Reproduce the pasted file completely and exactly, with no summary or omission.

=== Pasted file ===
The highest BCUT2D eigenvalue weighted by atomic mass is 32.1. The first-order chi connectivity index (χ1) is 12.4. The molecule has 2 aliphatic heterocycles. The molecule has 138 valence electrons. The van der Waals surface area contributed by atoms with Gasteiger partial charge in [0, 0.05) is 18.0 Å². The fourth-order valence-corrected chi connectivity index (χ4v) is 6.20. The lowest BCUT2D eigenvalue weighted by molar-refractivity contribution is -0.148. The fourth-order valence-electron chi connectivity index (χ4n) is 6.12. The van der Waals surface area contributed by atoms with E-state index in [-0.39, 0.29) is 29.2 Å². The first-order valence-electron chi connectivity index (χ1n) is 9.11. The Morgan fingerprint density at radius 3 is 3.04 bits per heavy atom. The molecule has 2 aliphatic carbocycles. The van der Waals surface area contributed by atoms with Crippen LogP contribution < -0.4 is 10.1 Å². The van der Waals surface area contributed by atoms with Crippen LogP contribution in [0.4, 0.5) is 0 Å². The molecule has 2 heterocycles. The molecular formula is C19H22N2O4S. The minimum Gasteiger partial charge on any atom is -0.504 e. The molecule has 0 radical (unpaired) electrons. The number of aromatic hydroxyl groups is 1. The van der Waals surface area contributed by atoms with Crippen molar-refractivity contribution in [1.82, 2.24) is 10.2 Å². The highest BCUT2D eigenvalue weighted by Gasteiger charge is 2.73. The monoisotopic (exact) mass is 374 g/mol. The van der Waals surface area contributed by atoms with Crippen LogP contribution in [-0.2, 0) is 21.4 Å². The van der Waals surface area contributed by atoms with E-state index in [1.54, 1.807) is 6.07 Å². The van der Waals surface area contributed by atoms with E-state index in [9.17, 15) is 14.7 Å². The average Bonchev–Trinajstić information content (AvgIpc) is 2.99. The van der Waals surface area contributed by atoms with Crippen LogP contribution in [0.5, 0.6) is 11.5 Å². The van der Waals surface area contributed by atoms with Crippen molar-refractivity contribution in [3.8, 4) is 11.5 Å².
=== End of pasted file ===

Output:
The highest BCUT2D eigenvalue weighted by atomic mass is 32.1. The first-order chi connectivity index (χ1) is 12.4. The molecule has 2 aliphatic heterocycles. The molecule has 138 valence electrons. The van der Waals surface area contributed by atoms with Gasteiger partial charge in [0, 0.05) is 18.0 Å². The fourth-order valence-corrected chi connectivity index (χ4v) is 6.20. The lowest BCUT2D eigenvalue weighted by molar-refractivity contribution is -0.148. The fourth-order valence-electron chi connectivity index (χ4n) is 6.12. The van der Waals surface area contributed by atoms with E-state index in [-0.39, 0.29) is 29.2 Å². The first-order valence-electron chi connectivity index (χ1n) is 9.11. The Morgan fingerprint density at radius 3 is 3.04 bits per heavy atom. The molecule has 2 aliphatic carbocycles. The van der Waals surface area contributed by atoms with Crippen LogP contribution < -0.4 is 10.1 Å². The van der Waals surface area contributed by atoms with Crippen LogP contribution in [0.4, 0.5) is 0 Å². The molecule has 2 heterocycles. The molecular formula is C19H22N2O4S. The minimum Gasteiger partial charge on any atom is -0.504 e. The molecule has 0 radical (unpaired) electrons. The number of aromatic hydroxyl groups is 1. The van der Waals surface area contributed by atoms with Crippen molar-refractivity contribution in [1.82, 2.24) is 10.2 Å². The highest BCUT2D eigenvalue weighted by Gasteiger charge is 2.73. The monoisotopic (exact) mass is 374 g/mol. The van der Waals surface area contributed by atoms with Crippen LogP contribution in [-0.2, 0) is 21.4 Å². The van der Waals surface area contributed by atoms with E-state index in [1.54, 1.807) is 6.07 Å². The van der Waals surface area contributed by atoms with E-state index in [9.17, 15) is 14.7 Å². The average Bonchev–Trinajstić information content (AvgIpc) is 2.99. The van der Waals surface area contributed by atoms with Crippen LogP contribution in [0.5, 0.6) is 11.5 Å². The van der Waals surface area contributed by atoms with Crippen molar-refractivity contribution in [3.8, 4) is 11.5 Å².